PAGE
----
The most recent annual conference of the Western Cape Property Development Forum (WCPDF) aimed to find ways for the private and public sector to work closer in partnerships, with the highlight being a model approach from the eThekwini Municipality which other municipalities should aspire to follow.
Under the theme ‘Vision for Growth’, the primary goal of the event held at the end of May was to begin to set aside the stalemates that had been experienced by both sectors in the Western Cape and within most South African municipalities.
Echoing the thoughts of many of the delegates, Eric Foster – founder and director of Cape Town-based EFG Engineers – felt the most significant impediments to economic growth in the property development and construction sector were two-fold: on a macro level, the lack of government departments, across the different spheres, being able to talk to each other and, on a micro level, the inevitable silo effect between different departments within the same authorities.
“Development is highly dependent on successful interaction between many parties before any project can be given the go-ahead, and that interaction must lead to cooperation. Therefore, the more the process can be facilitated and streamlined, the faster it will yield results – and most importantly, economic growth and job creation.”
Bringing together speakers from across the country to provide examples of successful public-private partnerships, by far the biggest impact made during the event was a presentation by Lekha Allopi, Project Executive within the Development Planning Department of eThekwini Municipality.
According to Deon van Zyl, Chairperson of the WCPDF: “The word in Durban is that when developers pick up the phone, they get Lekha on the other end. The buck begins and ends with her department, and she has set a process in place that successfully gets cross-silo teams to work together who are both inspired and focused on delivery.”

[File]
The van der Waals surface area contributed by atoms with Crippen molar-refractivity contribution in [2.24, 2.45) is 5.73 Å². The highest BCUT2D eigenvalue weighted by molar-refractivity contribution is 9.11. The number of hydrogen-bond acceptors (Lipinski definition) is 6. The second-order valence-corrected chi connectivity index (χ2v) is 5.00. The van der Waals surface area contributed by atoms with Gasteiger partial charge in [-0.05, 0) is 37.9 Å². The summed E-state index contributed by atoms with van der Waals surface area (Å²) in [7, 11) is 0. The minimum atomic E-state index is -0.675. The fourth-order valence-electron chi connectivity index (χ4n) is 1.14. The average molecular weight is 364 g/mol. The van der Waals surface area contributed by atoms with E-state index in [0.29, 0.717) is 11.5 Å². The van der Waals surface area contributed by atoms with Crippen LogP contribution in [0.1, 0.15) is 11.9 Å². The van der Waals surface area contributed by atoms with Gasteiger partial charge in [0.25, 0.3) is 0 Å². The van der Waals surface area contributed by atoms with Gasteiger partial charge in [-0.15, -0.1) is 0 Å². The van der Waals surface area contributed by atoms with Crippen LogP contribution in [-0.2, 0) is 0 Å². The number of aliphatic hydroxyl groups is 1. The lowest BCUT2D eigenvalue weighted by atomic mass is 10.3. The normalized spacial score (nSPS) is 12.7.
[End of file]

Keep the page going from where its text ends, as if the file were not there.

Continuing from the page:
For a few years now, the eThekwini Municipality has been lauded for its forward-thinking integrated planning and implementation of its strategies. Having set into place a 2030 vision for both the planning of numerous complex projects and to enable the municipality to successful move as swiftly as possible to procurement and rollout, it has created a culture for decision making, delivery and growth that other municipalities would do well to emulate. (See Box: A Six-Point Process for Project Approval.)
Allopi has been an integral part of this vision, both in a management capacity within eThekwini’s Land Use Management Branch, and more recently having joined the Catalytic Project Office. With over 30 years of statutory planning behind her, Allopi was also the author of the first-ever Planning Bylaw for the City of Durban.
Citing various examples of how municipalities often fail in their mandates to formulate effective visions for growth, but even more importantly deliver successfully against these, Allopi puts the failure down to: “Layers of red tape, supported by poor human and intellectual capacity thus rending economic development even more difficult, costly and complex.”
Agreeing with Foster, Allopi believes that – among the impediments to success overall – is the inability of the three spheres of government to talk to each other and produce a vision for the country: “Policies and directives through which to drive this country are lacking, and this seriously impacts the way that provinces should interact with each other and their citizens”.
“There needs to be stronger, more focused leadership that directs us – citizens as well as municipalities – to within a consolidated space where decision making is informed, logical and sensible and where economic drivers are unblocked.”
Another area of concern Allopi highlights is the disconnect between a municipality’s vision and ever-changing economic priorities: “Municipalities across the country have Integrated Development Plans [IDPs] and Spatial Development Frameworks [SDFs] which obviously contain the municipality’s vision, and which are meant to translate strategies into projects. But what you will now find is that the economic priorities start to differ within the municipality as well, even when there is a vision, and departments start to champion their own projects.”
But this lack of co-ordination between departments leads to poor decision making, to the detriment of the municipality, and is further exacerbated when the market starts to drive development contrary to the municipality’s development priorities.